Law enforcement responding to more highway crashes

Officers are targeting crash-prone areas but say drivers need to take responsibility

Appleton 41 at Ballard crash

OUTAGAMIE COUNTY, Wis. (WBAY) – Traffic crashes on local highways during the morning and evening commute appear to be more common. Local law enforcement say they find themselves being called to accidents on the highway more regularly, if not every day.

Tow trucks and emergency vehicles, cars stuck in traffic, those are the scenes local law enforcement say are snarling the morning and evening commute on almost a daily basis.

According to Officer Michael Lambie with the Fox Valley Metro Police Department, “This summer, and even going back to this winter, accidents on 41 seem to be common place now. I don’t know if it’s an upward trend, I haven’t been able to look at statistics, but certainly it does seem like an every day occurrence we’re pushing out on social media that there’s an accident up there, slow down or avoid the area.”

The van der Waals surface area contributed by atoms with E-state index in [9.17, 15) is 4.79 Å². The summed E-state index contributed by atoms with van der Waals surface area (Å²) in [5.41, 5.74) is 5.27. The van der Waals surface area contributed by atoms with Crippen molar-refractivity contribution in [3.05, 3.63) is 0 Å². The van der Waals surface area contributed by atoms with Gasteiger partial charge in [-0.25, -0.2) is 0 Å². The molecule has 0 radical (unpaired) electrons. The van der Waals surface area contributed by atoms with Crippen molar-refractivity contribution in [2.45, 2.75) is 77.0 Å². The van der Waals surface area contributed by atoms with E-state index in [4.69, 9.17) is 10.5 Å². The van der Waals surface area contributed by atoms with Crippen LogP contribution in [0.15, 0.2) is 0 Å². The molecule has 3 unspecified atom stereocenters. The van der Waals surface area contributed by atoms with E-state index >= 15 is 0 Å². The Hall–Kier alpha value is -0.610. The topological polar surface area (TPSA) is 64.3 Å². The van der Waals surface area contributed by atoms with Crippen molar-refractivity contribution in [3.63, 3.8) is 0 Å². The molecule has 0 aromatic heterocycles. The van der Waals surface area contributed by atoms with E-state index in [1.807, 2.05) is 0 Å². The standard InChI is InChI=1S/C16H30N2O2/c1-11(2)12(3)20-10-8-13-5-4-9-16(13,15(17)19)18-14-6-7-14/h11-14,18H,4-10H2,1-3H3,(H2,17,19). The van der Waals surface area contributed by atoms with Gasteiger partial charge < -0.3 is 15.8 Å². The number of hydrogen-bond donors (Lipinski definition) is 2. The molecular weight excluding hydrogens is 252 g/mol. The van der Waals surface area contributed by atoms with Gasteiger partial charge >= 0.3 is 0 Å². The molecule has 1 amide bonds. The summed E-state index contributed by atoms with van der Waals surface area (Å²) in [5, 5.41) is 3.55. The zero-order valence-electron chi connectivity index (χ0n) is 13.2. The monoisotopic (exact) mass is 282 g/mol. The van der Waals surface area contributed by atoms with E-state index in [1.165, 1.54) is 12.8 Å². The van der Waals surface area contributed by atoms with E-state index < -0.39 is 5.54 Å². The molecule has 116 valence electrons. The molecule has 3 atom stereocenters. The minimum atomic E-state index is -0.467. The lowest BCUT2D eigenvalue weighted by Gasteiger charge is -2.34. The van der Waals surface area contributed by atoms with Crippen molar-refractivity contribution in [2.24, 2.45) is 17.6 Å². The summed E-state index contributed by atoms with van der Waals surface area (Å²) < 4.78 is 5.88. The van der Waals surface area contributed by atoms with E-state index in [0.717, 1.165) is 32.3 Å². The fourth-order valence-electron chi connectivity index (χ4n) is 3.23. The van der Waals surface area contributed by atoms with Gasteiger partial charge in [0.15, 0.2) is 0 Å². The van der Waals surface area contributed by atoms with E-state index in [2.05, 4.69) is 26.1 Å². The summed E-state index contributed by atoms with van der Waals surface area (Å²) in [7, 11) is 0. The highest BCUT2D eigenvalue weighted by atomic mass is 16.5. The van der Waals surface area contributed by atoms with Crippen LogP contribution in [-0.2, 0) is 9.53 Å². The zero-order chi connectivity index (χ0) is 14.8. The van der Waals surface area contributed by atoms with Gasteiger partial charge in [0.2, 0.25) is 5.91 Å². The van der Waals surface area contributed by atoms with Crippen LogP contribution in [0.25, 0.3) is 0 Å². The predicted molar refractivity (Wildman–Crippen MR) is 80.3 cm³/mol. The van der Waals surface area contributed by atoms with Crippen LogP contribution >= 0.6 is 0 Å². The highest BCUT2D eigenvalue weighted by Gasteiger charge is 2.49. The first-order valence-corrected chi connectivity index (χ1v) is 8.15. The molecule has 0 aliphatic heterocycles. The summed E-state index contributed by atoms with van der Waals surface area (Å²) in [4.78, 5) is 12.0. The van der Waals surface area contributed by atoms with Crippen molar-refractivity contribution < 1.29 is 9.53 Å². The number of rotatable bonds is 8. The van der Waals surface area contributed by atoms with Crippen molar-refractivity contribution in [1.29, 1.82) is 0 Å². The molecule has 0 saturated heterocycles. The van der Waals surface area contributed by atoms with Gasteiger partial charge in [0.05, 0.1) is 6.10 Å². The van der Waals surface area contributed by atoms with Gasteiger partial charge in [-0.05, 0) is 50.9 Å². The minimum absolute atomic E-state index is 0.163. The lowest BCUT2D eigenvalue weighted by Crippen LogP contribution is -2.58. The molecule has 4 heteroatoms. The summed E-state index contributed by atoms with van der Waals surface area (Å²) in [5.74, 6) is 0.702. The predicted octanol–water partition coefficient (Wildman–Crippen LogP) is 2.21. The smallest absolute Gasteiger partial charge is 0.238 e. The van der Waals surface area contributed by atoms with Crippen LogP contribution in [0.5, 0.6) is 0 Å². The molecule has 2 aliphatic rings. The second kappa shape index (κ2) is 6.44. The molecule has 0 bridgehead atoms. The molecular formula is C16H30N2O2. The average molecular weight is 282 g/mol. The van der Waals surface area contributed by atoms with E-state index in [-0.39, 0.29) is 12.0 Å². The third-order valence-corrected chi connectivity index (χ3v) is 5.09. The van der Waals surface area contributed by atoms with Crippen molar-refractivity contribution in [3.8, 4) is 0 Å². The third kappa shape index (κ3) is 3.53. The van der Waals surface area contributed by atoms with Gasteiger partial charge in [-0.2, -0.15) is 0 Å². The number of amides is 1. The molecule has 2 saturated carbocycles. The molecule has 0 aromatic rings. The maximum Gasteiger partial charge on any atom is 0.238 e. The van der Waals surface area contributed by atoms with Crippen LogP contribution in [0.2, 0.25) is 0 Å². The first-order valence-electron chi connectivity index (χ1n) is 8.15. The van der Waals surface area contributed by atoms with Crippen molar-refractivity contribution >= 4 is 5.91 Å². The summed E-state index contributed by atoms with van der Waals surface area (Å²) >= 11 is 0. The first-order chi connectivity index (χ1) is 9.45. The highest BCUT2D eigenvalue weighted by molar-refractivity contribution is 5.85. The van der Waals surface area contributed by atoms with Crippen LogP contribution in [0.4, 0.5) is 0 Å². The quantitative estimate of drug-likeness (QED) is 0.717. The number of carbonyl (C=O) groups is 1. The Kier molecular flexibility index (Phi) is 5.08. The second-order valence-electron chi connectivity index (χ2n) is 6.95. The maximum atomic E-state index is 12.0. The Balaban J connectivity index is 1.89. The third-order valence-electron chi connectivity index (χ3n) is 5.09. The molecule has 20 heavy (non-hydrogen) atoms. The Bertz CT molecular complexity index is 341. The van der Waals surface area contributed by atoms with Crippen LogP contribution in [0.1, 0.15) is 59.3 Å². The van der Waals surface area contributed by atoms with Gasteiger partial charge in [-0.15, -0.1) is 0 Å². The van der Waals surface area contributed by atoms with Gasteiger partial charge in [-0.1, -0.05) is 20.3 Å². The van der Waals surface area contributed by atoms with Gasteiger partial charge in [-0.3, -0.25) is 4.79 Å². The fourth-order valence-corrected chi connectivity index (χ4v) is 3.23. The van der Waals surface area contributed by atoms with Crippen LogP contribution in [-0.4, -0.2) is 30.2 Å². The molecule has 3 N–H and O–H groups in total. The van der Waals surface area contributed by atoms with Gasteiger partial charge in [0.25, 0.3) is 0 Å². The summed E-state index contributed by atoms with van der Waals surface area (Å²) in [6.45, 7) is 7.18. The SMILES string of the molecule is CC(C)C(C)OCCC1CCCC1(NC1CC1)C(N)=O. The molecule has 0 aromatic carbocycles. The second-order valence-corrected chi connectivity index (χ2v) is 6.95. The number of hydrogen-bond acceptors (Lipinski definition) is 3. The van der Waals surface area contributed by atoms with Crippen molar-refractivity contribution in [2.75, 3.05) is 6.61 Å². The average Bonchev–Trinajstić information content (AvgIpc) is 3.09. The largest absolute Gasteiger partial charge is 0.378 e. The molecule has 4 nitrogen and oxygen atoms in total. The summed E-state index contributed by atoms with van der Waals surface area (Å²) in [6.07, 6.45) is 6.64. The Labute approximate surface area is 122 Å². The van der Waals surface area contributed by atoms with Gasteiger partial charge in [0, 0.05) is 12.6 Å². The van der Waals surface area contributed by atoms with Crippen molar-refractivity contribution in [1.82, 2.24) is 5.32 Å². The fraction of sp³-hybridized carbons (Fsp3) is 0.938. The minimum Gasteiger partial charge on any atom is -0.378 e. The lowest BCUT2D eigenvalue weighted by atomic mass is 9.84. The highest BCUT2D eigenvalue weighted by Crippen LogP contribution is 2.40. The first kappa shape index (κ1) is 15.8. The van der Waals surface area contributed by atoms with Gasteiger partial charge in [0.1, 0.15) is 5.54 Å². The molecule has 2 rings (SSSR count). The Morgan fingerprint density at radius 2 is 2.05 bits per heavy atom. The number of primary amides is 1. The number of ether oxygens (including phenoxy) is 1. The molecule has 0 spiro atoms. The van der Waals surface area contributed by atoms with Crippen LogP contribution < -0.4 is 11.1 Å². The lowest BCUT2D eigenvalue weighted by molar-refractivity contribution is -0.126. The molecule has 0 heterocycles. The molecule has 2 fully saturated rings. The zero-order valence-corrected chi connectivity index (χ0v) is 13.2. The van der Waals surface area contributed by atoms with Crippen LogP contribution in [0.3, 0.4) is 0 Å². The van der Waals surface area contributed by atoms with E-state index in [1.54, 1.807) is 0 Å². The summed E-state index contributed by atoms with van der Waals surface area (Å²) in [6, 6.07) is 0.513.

Authorities can’t necessarily pinpoint why there appears to be more crashes now than there was before, but Lambie says, “Some people may speculate with the speed increase, but I don’t think that’s the case. I think more of it come back to distraction.”

The State Patrol agrees. And with growth in Outagamie County, except on I-41, which still remains two lanes in both directions, more motorists are traveling and everyone wants to get somewhere.

“It’s a high volume of traffic. One vehicle slows down and the next one doesn’t. A lot of times people are following too closely through the Fox Valley and from Green Bay to the Fox Valley there’s a lot of exits, on ramps and off ramps so people are adjusting their speed to let traffic on or off and then other people are not paying as close of attention as they should be,” says Sgt. Luke Newman with the Wisconsin State Patrol.

While law enforcement is targeting areas prone to crashes with enforcement, they say drivers need to be responsible for their own actions behind the wheel

Sgt. Newman adds, “The motoring public needs to increase their following distance, limit their distractions, make sure they just make their commute to work safely.”

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